RSA Security announces its first product using anti-fraud technology from Cyota, and ETrade says it will use the service to secure online brokerage log-ins.
RSA Security on March 1 announced a new risk-based authentication product and said that ETrade Financial would use the program to secure log-ins for all its online brokerage customers.
RSA Adaptive Authentication is a multi-tiered authentication scheme that combines RSAs SecurID tokens and tokenless "risk-based" authentication from Cyota. The new service will allow banks and financial services companies to extend more security to the masses of online banking customers. The announcement is the first salvo in multipronged consumer security play by RSA, according to Chris Young, senior vice president and general manager of RSA Cyota Consumer Solutions, in Bedford, Mass.
ETrade said it will use the new risk-based authentication service to protect its brokerage customers, according to Greg Framke, CIO of ETrade, in Merrifield, Va.
Adaptive Authentication is the first RSA product to use fraud detection technology from Cyota. The product makes good on promises RSA made to integrate the Cyota technology when it acquired the privately held company
for $145 million in December, Young said.
The new product includes Cyotas risk-based authentication technologyalso known as eSphinxtransaction monitoring and data from the Cyota eFraudNetwork. RSA will offer its traditional hardware and software tokens, such as SecurID tokens, as "segment-based authentication" to high-risk or security-conscious customers, RSA officials said.
Adaptive Authentication allows banks and financial services companies to apply different levels of risk mitigation to customer transactions.
For example, at ETrade, all brokerage customers will be analyzed by the Cyota risk engine and have risk profiles generated. When those customers log in using their password, the Cyota technology will compare the log-in attempt against that risk profile. Most customers wont notice anything different. However, customers who suddenly attempt to log in to ETrade from a shared computer or a new location may be prompted with additional questions or be asked to make a phone call to confirm their identity, Framke said.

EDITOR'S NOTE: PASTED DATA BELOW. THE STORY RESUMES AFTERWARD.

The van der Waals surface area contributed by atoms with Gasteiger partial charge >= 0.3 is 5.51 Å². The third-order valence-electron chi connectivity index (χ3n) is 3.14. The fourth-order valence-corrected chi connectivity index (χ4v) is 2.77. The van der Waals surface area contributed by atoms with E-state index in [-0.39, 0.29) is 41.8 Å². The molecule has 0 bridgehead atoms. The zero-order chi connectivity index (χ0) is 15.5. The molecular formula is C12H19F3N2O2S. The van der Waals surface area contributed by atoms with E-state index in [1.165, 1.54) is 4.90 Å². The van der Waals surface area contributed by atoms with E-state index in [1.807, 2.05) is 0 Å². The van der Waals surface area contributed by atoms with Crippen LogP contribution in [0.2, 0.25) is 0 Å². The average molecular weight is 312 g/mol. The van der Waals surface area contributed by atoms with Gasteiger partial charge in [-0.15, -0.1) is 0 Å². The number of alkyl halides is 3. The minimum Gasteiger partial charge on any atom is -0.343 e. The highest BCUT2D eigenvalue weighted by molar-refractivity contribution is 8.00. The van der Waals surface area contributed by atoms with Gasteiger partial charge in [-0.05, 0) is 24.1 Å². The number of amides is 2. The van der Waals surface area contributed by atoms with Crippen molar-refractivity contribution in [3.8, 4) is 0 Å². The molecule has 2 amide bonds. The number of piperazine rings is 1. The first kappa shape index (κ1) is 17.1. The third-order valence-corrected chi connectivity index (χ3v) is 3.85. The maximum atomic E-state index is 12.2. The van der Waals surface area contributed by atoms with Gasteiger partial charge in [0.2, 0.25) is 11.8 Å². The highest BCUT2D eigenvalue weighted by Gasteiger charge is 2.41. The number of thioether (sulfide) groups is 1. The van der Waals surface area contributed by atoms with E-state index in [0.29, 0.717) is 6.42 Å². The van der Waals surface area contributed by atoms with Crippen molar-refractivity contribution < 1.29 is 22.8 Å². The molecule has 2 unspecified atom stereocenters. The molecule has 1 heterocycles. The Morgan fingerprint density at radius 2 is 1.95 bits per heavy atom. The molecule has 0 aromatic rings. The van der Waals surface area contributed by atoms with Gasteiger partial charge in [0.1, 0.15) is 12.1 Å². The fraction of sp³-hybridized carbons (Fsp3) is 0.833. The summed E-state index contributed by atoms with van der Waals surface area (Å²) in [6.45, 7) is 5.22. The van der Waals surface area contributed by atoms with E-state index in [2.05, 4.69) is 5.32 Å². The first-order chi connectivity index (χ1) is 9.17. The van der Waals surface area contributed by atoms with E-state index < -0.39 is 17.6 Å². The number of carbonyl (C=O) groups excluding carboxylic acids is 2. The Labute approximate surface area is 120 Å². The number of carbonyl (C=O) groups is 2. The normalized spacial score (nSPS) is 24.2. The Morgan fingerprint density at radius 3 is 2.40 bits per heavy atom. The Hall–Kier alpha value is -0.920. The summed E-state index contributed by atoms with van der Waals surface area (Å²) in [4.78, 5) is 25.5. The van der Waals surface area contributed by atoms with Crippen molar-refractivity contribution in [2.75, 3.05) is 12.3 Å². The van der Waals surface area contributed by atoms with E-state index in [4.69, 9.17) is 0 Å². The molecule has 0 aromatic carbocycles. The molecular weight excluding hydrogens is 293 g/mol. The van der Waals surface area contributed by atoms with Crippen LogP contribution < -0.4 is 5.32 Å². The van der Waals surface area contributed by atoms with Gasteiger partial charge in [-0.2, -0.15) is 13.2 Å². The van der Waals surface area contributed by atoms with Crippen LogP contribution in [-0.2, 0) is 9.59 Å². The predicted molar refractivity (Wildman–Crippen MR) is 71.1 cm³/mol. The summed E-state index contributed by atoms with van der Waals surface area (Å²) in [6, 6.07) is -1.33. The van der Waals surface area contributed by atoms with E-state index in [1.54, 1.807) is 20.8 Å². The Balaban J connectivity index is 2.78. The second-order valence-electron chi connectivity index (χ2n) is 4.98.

Customers whose log-in is flagged, and who then try to carry out high-risk transactions, such as wiring money to a new destination, could even have the transaction blocked, he said.
ETrade began offering RSA SecurID tokens to its customers last year. The company wont say how many customers have signed up to receive the token since then. However, ETrade sees the Cyota technology as complementary to SecurID, Framke said.
"Its not a one-size-fits-all thing. We want to deploy a number of products that span the gambit of customer online security," he said.
Implementation challenges and a longer-than-expected sales cycle is keeping adoption of SecurID tokens short of what RSA expected. Click here to read more.
Even customers who already use the SecurID token will get assessed by the Cyota risk engine, though using the token should fast-track a user who is attempting to log in, Framke said.
Young said that RSA doesnt expect that the new Adaptive Authentication program will reduce demand for the companys SecurID technology, such as key-fob tokens and smart cards. However, SecurID sales are besides the point.
This isnt about selling more tokens or selling fewer. Its about being able to protect as many users out there in online financial services and e-commerce as possible," he said.
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